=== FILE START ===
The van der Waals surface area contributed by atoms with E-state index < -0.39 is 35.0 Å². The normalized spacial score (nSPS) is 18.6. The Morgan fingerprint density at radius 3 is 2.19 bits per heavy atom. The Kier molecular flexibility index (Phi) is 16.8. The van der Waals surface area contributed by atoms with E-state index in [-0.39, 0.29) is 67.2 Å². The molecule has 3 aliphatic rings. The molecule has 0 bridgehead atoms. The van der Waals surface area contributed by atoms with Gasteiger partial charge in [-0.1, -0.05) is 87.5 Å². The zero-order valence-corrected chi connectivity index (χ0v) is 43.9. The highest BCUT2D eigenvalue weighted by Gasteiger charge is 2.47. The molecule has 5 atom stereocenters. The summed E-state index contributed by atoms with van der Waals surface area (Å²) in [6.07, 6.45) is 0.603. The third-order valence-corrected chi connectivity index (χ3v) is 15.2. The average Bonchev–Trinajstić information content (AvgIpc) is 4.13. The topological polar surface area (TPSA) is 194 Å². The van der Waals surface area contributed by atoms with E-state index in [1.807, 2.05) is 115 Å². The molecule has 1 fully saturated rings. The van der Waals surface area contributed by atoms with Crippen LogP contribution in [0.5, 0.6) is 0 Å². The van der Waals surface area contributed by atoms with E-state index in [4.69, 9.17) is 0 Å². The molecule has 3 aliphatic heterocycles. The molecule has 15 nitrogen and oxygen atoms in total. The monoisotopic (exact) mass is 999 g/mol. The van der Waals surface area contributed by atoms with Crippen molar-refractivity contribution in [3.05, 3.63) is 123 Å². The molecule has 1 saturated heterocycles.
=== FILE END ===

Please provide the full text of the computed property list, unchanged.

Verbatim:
The van der Waals surface area contributed by atoms with E-state index < -0.39 is 35.0 Å². The normalized spacial score (nSPS) is 18.6. The Morgan fingerprint density at radius 3 is 2.19 bits per heavy atom. The Kier molecular flexibility index (Phi) is 16.8. The van der Waals surface area contributed by atoms with E-state index in [-0.39, 0.29) is 67.2 Å². The molecule has 3 aliphatic rings. The molecule has 0 bridgehead atoms. The van der Waals surface area contributed by atoms with Gasteiger partial charge in [-0.1, -0.05) is 87.5 Å². The zero-order valence-corrected chi connectivity index (χ0v) is 43.9. The highest BCUT2D eigenvalue weighted by Gasteiger charge is 2.47. The molecule has 5 atom stereocenters. The summed E-state index contributed by atoms with van der Waals surface area (Å²) in [6.07, 6.45) is 0.603. The third-order valence-corrected chi connectivity index (χ3v) is 15.2. The average Bonchev–Trinajstić information content (AvgIpc) is 4.13. The topological polar surface area (TPSA) is 194 Å². The van der Waals surface area contributed by atoms with E-state index in [1.807, 2.05) is 115 Å². The molecule has 1 fully saturated rings. The van der Waals surface area contributed by atoms with Crippen LogP contribution in [0.5, 0.6) is 0 Å². The van der Waals surface area contributed by atoms with E-state index in [4.69, 9.17) is 0 Å². The molecule has 3 aliphatic heterocycles. The molecule has 15 nitrogen and oxygen atoms in total. The monoisotopic (exact) mass is 999 g/mol. The van der Waals surface area contributed by atoms with Crippen molar-refractivity contribution in [3.05, 3.63) is 123 Å². The molecule has 1 saturated heterocycles.